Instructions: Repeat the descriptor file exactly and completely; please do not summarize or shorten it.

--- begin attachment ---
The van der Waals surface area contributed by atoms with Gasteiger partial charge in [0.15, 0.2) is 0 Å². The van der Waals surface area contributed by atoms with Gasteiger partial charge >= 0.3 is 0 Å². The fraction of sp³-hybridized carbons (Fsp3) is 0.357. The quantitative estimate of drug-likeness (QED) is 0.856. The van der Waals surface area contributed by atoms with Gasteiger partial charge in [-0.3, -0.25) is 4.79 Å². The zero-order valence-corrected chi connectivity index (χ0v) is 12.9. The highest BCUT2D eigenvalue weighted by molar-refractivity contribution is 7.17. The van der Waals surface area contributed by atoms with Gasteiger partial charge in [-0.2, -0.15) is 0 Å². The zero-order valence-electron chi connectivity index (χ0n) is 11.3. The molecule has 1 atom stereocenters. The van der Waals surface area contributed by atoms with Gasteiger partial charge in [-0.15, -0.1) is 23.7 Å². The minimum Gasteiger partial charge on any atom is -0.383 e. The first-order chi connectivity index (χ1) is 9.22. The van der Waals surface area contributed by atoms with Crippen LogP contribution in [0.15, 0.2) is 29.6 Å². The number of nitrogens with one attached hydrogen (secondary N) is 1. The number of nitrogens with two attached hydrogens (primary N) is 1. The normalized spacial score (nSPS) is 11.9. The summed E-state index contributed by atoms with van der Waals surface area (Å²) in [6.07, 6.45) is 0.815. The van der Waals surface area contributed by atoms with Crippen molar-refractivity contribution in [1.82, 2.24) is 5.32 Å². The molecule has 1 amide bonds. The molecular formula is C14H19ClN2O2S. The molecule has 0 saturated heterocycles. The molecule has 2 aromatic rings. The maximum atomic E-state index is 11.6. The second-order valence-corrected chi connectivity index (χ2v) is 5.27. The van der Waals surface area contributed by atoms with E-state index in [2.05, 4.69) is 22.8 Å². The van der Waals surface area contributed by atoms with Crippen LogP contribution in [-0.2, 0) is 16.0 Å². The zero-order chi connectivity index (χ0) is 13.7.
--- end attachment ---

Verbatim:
The van der Waals surface area contributed by atoms with Gasteiger partial charge in [0.15, 0.2) is 0 Å². The van der Waals surface area contributed by atoms with Gasteiger partial charge >= 0.3 is 0 Å². The fraction of sp³-hybridized carbons (Fsp3) is 0.357. The quantitative estimate of drug-likeness (QED) is 0.856. The van der Waals surface area contributed by atoms with Gasteiger partial charge in [-0.3, -0.25) is 4.79 Å². The zero-order valence-corrected chi connectivity index (χ0v) is 12.9. The highest BCUT2D eigenvalue weighted by molar-refractivity contribution is 7.17. The van der Waals surface area contributed by atoms with Gasteiger partial charge in [-0.2, -0.15) is 0 Å². The zero-order valence-electron chi connectivity index (χ0n) is 11.3. The molecule has 1 atom stereocenters. The van der Waals surface area contributed by atoms with Gasteiger partial charge in [-0.15, -0.1) is 23.7 Å². The minimum Gasteiger partial charge on any atom is -0.383 e. The first-order chi connectivity index (χ1) is 9.22. The van der Waals surface area contributed by atoms with Crippen LogP contribution in [0.15, 0.2) is 29.6 Å². The number of nitrogens with one attached hydrogen (secondary N) is 1. The number of nitrogens with two attached hydrogens (primary N) is 1. The normalized spacial score (nSPS) is 11.9. The summed E-state index contributed by atoms with van der Waals surface area (Å²) in [6.07, 6.45) is 0.815. The van der Waals surface area contributed by atoms with Crippen molar-refractivity contribution in [1.82, 2.24) is 5.32 Å². The molecule has 1 amide bonds. The molecular formula is C14H19ClN2O2S. The molecule has 0 saturated heterocycles. The molecule has 2 aromatic rings. The maximum atomic E-state index is 11.6. The second-order valence-corrected chi connectivity index (χ2v) is 5.27. The van der Waals surface area contributed by atoms with E-state index in [2.05, 4.69) is 22.8 Å². The van der Waals surface area contributed by atoms with Crippen LogP contribution in [-0.2, 0) is 16.0 Å². The zero-order chi connectivity index (χ0) is 13.7.